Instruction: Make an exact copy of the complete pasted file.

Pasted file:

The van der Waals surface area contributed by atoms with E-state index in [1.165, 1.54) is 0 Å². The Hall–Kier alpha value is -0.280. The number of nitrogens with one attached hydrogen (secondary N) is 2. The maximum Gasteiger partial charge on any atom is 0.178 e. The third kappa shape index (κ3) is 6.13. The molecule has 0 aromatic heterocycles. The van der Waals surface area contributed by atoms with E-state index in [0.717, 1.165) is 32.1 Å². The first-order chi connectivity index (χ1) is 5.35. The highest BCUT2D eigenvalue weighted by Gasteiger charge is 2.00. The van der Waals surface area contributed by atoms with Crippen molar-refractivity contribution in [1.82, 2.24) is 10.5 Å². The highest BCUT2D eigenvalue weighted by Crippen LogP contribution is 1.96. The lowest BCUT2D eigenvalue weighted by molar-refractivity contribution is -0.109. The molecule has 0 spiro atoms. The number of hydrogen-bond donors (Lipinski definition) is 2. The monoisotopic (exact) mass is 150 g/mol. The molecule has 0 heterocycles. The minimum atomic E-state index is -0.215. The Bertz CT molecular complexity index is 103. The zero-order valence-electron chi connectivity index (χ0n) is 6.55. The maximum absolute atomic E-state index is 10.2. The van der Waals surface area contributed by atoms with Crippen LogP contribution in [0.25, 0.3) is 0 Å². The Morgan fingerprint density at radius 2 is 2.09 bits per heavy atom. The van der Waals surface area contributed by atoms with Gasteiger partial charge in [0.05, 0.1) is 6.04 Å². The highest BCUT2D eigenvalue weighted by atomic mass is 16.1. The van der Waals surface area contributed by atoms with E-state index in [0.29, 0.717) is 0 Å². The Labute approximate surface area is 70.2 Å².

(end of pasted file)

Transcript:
The van der Waals surface area contributed by atoms with E-state index in [1.165, 1.54) is 0 Å². The Hall–Kier alpha value is -0.280. The number of nitrogens with one attached hydrogen (secondary N) is 2. The maximum Gasteiger partial charge on any atom is 0.178 e. The third kappa shape index (κ3) is 6.13. The molecule has 0 aromatic heterocycles. The van der Waals surface area contributed by atoms with E-state index in [0.717, 1.165) is 32.1 Å². The first-order chi connectivity index (χ1) is 5.35. The highest BCUT2D eigenvalue weighted by Gasteiger charge is 2.00. The van der Waals surface area contributed by atoms with Crippen molar-refractivity contribution in [1.82, 2.24) is 10.5 Å². The highest BCUT2D eigenvalue weighted by Crippen LogP contribution is 1.96. The lowest BCUT2D eigenvalue weighted by molar-refractivity contribution is -0.109. The molecule has 0 spiro atoms. The number of hydrogen-bond donors (Lipinski definition) is 2. The monoisotopic (exact) mass is 150 g/mol. The molecule has 0 heterocycles. The minimum atomic E-state index is -0.215. The Bertz CT molecular complexity index is 103. The zero-order valence-electron chi connectivity index (χ0n) is 6.55. The maximum absolute atomic E-state index is 10.2. The van der Waals surface area contributed by atoms with Crippen LogP contribution in [0.25, 0.3) is 0 Å². The Morgan fingerprint density at radius 2 is 2.09 bits per heavy atom. The van der Waals surface area contributed by atoms with Gasteiger partial charge in [0.05, 0.1) is 6.04 Å². The highest BCUT2D eigenvalue weighted by atomic mass is 16.1. The van der Waals surface area contributed by atoms with E-state index in [0.29, 0.717) is 0 Å². The Labute approximate surface area is 70.2 Å².